Initiation Song

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Recently an old, dear friend of mine took off on an extended midlife journey. He sold or stored his possessions, left his practice, untied the mooring lines which kept him here in the Bay Area, and let the current take him without knowing whether it would bring him back.

Having dinner with him and a few other friends shortly before he left, I was reminded of this poem. I used to give a copy of this to everyone I knew who was going through a rite of passage, whether adolescent or adult, and before my friend left I sent him a copy, too.

It is by Ursula Le Guin (the second of her poems I’ve posted in these pages), from her little-read masterwork Always Coming Home. It is set far in the future in the Na Valley (Napa Valley, CA), where post-apocalyptic clans live with collaborative technologies, storytelling and ritual, and come to terms with their history and their ancestors (us).

I found the book a fascinating, inspiring, though sometimes tedious read, and feel her vision rooted in this land as much as or more than any other Western writer. (Fun fact: Serpentine Music takes its name not only from the geologic formation and the insinuation of serpents, but from one of the Houses in the Na Valley.) There were two poems in the book which stood out from the rest for me. One I want spoken at my funeral. The other is this:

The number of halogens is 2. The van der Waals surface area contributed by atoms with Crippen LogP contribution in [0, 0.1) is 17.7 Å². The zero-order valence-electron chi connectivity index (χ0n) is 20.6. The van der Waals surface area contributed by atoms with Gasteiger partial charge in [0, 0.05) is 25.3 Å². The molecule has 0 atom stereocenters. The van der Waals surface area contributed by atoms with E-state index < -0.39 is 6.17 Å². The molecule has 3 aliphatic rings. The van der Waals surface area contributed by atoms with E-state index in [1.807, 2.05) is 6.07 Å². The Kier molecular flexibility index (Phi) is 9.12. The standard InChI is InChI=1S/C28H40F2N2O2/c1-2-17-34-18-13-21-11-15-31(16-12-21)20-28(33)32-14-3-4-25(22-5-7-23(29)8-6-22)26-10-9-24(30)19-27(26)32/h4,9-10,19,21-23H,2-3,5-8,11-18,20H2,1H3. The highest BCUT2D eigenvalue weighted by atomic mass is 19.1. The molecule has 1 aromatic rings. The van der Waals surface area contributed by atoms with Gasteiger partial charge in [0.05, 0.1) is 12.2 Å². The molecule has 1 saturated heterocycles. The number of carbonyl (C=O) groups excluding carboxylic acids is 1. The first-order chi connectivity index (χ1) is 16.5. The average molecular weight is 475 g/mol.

Initiation Song from the Finders Lodge

Please bring strange things.
Please come bringing new things.
Let very old things come into your hands.
Let what you do not know come into your eyes.
Let desert sand harden your feet.
Let the arch of your feet be the mountains.
Let the paths of your fingertips be your maps
and the ways you go be the lines on your palms.
Let there be deep snow in your inbreathing
and your outbreath be the shining of ice.
May your mouth contain the shapes of strange words.
May you smell food cooking you have not eaten.
May the spring of a foreign river be your navel.
May your soul be at home where there are no houses.
Walk carefully, well loved one,
walk mindfully, well loved one,
walk fearlessly, well loved one.
Return with us, return to us,
be always coming home.

3 thoughts on “Initiation Song

  1. Hecate

    What a gorgeous poem.

    In my will, I ask that “Little Poem Touching the Subject of Faith” and “When Death Comes” be read at my funeral, along with “Charge of the Goddess.” It was lovely watching the white shoe DC lawyer write that into my will.

  2. chelidon

    Ah, yes — some brilliant bits in that book, but yes, tedious in places and rather uneven. Still, for me most everything she wrote is filled with bits of wonderful insight and sparkling prose.

  3. Anne Post author

    Yes Chelidon, I agree. She’s always worth reading, especially her later work. And for hanging in there, being brilliant as well as prolific all these years, she has my unending respect.

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